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Dtsch Arztebl Int. 2014 May 30;111(22):389-95. doi: 10.3238/arztebl.2014.0389.

Basal cell carcinoma-treatments for the commonest skin cancer.

Author information

1
Clinic and Policlinic for Dermatology and Allergology, Ludwig Maximilian University of Munich (LMU), Department of Dermatology, Allergology and Venerology, University Medical Center Schleswig-Holstein, Kiel, Department of Radiotherapy, University Medical Center Regensburg, Germany, Department of Oral and Maxillofacial Radiology, Clinic for Oral and Craniomaxillofacial Surgery, Ludwig-Maximilians University of Munich (LMU), Department of Dermatology and Allergology, Hannover Skin Cancer Center, Hannover Medical School.

Abstract

BACKGROUND:

With an incidence of 70 to over 800 new cases per 100 000 persons per year, basal cell carcinoma (BCC) is a very common disease, accounting for about 80% of all cases of non-melanoma skin cancer. It very rarely metastasizes. A variety of treatments are available for the different subtypes and stages of BCC.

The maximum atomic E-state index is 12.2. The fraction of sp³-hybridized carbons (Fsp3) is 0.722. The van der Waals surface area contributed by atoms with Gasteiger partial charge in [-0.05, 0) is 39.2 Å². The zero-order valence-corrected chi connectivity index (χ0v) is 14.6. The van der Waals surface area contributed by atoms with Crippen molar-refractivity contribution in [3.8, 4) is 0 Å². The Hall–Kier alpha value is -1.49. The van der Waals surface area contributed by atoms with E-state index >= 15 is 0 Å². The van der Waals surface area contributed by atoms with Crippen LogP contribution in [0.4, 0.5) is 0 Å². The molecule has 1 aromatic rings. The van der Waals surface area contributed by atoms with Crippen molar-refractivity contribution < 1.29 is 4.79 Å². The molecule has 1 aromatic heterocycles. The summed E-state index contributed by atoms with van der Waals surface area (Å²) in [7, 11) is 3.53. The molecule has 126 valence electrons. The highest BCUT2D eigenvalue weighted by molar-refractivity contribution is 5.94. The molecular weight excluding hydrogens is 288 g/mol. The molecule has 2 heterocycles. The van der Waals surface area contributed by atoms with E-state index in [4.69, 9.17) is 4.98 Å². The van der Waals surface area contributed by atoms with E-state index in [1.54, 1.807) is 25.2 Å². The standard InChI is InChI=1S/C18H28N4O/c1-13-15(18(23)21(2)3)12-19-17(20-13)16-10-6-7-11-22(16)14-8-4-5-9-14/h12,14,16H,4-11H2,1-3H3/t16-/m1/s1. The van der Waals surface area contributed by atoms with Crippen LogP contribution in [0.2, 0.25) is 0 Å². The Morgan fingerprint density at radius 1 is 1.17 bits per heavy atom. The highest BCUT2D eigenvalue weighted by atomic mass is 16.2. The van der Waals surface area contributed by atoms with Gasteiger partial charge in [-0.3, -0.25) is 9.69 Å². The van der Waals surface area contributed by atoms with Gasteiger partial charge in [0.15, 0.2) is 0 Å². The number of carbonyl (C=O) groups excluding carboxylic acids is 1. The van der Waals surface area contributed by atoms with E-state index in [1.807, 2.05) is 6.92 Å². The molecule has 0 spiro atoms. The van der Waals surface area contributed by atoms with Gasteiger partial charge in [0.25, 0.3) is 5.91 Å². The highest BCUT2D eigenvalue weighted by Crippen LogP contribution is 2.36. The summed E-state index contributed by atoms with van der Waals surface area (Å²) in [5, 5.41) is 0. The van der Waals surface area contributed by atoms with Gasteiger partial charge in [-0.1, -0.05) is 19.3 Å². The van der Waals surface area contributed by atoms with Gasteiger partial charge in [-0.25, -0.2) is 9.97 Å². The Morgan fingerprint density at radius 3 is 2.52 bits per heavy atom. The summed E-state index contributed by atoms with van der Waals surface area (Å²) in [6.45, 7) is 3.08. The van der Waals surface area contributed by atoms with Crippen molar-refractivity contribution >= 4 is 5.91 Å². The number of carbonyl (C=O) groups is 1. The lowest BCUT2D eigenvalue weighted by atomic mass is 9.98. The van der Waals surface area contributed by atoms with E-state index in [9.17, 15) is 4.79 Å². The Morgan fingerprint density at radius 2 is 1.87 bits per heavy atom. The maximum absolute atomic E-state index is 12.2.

METHOD:

This review is based on pertinent literature retrieved by a selective search in the Medline database, as well as the American Cancer Society guidelines on BCC and the German guidelines on BCC and skin cancer prevention.

RESULTS:

The gold standard of treatment is surgical excision with histological control of excision margins, which has a 5-year recurrence rate of less than 3% on the face. For superficial BCC, approved medications such as imiquimod (total remission rate, 82-90%) and topical 5-fluorouracil (80%) are available, as is photodynamic therapy (71-87%). Other ablative methods (laser, cryosurgery) are applicable in some cases. Radiotherapy is an alternative treatment for invasive, inoperable BCC, with 5-year tumor control rates of 89-96%. Recently, drugs that inhibit an intracellular signaling pathway have become available for the treatment of locally advanced or metastatic BCC. Phase I and II clinical trials revealed that vismodegib was associated with objective response rates of 30-55% and tumor control rates of 80-90%. This drug was approved on the basis of a non-randomized trial with no control arm. It has side effects ranging from muscle cramps (71%) and hair loss (65%) to taste disturbances (55%) and birth defects.

CONCLUSION:

The established, standard treatments are generally highly effective. Vismodegib is a newly approved treatment option for locally advanced BCC that is not amenable to either surgery or radiotherapy.

PMID:
24980564
PMCID:
PMC4078227
DOI:
10.3238/arztebl.2014.0389
[Indexed for MEDLINE]
Free PMC Article
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